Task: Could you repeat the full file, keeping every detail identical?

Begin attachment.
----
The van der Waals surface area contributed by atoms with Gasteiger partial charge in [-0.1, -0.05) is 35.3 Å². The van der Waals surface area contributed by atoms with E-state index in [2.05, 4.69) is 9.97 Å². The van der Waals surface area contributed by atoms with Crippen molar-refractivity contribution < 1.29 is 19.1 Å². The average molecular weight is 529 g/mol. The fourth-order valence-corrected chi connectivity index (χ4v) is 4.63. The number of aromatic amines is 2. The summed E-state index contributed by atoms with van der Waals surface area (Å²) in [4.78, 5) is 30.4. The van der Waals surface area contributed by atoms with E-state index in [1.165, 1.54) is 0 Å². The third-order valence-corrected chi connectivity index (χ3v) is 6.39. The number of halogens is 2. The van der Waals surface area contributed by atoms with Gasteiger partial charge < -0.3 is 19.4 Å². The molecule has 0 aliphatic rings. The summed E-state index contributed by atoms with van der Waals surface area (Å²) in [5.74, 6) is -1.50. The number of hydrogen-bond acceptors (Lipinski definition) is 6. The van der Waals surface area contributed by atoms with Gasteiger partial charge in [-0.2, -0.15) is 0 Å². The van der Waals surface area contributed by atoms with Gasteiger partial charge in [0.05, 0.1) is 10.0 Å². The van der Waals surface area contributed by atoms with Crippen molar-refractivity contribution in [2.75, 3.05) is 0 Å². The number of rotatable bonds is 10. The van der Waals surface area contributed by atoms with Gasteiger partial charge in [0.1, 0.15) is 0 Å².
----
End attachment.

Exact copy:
The van der Waals surface area contributed by atoms with Gasteiger partial charge in [-0.1, -0.05) is 35.3 Å². The van der Waals surface area contributed by atoms with E-state index in [2.05, 4.69) is 9.97 Å². The van der Waals surface area contributed by atoms with Crippen molar-refractivity contribution < 1.29 is 19.1 Å². The average molecular weight is 529 g/mol. The fourth-order valence-corrected chi connectivity index (χ4v) is 4.63. The number of aromatic amines is 2. The summed E-state index contributed by atoms with van der Waals surface area (Å²) in [4.78, 5) is 30.4. The van der Waals surface area contributed by atoms with E-state index in [1.165, 1.54) is 0 Å². The third-order valence-corrected chi connectivity index (χ3v) is 6.39. The number of halogens is 2. The van der Waals surface area contributed by atoms with Gasteiger partial charge < -0.3 is 19.4 Å². The molecule has 0 aliphatic rings. The summed E-state index contributed by atoms with van der Waals surface area (Å²) in [5.74, 6) is -1.50. The number of hydrogen-bond acceptors (Lipinski definition) is 6. The van der Waals surface area contributed by atoms with Gasteiger partial charge in [-0.2, -0.15) is 0 Å². The van der Waals surface area contributed by atoms with Gasteiger partial charge in [0.05, 0.1) is 10.0 Å². The van der Waals surface area contributed by atoms with Crippen molar-refractivity contribution in [2.75, 3.05) is 0 Å². The number of rotatable bonds is 10. The van der Waals surface area contributed by atoms with Gasteiger partial charge in [0.1, 0.15) is 0 Å².